Vicarious liability following intentional act of co-employee

The claimant was injured when his friend and co-employee used a cigarette lighter after having  sprinkled the claimant’s overalls with a highly inflammable thinning agent when they were both at  work at a bodywork repair shop. There was no evidence that the friend had intended to cause any serious harm to the claimant but at trial his actions were described as “clearly reckless”. The  judge held that the claimant’s employer was not vicariously liable and the claimant appealed.

The Court of Appeal has now dismissed that appeal. It noted that in most cases, the focus is on  whether an employee’s conduct “was so closely connected with acts which the defendants authorised  that they may rightly be regarded as modes – though improper modes – of doing them”. There was also  reference to Canadian caselaw and an inquiry into whether there is a close connection between the  creation or enhancement of a risk and the wrong. Here, the defendant employers did create a risk by  requiring their employees to work with thinning agents but it was difficult to say that the  creation of that risk was sufficiently closely connected with the wrongdoer’s highly reckless acts.  The wrongful acts did not further the employer’s aims, there was no confrontation inherent in the  employer’s enterprise and the wrongdoer did not have any power in relation to the claimant.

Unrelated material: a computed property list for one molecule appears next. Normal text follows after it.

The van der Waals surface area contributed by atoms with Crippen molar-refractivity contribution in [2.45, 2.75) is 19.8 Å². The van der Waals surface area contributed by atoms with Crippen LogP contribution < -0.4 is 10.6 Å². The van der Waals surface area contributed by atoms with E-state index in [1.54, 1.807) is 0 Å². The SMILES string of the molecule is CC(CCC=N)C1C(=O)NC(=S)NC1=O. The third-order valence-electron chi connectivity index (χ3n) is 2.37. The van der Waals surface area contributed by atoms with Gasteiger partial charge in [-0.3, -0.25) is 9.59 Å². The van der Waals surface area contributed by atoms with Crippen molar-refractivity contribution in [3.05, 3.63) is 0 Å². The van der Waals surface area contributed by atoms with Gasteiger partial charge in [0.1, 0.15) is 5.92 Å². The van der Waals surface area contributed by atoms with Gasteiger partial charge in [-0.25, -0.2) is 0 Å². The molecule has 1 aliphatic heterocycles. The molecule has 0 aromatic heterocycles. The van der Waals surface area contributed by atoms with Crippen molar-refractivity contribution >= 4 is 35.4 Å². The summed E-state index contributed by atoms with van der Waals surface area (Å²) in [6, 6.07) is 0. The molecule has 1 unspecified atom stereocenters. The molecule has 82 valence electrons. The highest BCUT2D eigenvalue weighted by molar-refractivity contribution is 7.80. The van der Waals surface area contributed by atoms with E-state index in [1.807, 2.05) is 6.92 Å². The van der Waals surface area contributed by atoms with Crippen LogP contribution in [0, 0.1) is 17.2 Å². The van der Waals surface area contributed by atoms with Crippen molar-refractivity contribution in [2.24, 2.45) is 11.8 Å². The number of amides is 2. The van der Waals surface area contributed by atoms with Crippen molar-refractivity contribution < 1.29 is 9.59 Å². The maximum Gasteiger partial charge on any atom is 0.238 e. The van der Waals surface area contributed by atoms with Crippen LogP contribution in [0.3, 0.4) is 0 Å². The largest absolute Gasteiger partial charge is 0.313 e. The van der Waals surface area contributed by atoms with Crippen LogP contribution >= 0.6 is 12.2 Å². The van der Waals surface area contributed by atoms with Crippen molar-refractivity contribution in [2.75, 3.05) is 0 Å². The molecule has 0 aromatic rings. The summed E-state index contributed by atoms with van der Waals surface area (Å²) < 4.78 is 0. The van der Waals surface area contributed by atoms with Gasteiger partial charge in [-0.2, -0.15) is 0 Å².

It concluded that the UK authorities “tend to resolve themselves into two groups”. On the one hand,  there are  cases where the use of reasonable force or the existence of friction is inherent in the  nature of the employment (eg a bouncer at a nightclub). On the other hand, there are cases (into  which category this case fell) where such force or friction is not inherent in the employment  relationship. In such cases, intentional acts (whether horseplay or rather more serious conduct) do not usually give rise to vicarious liability.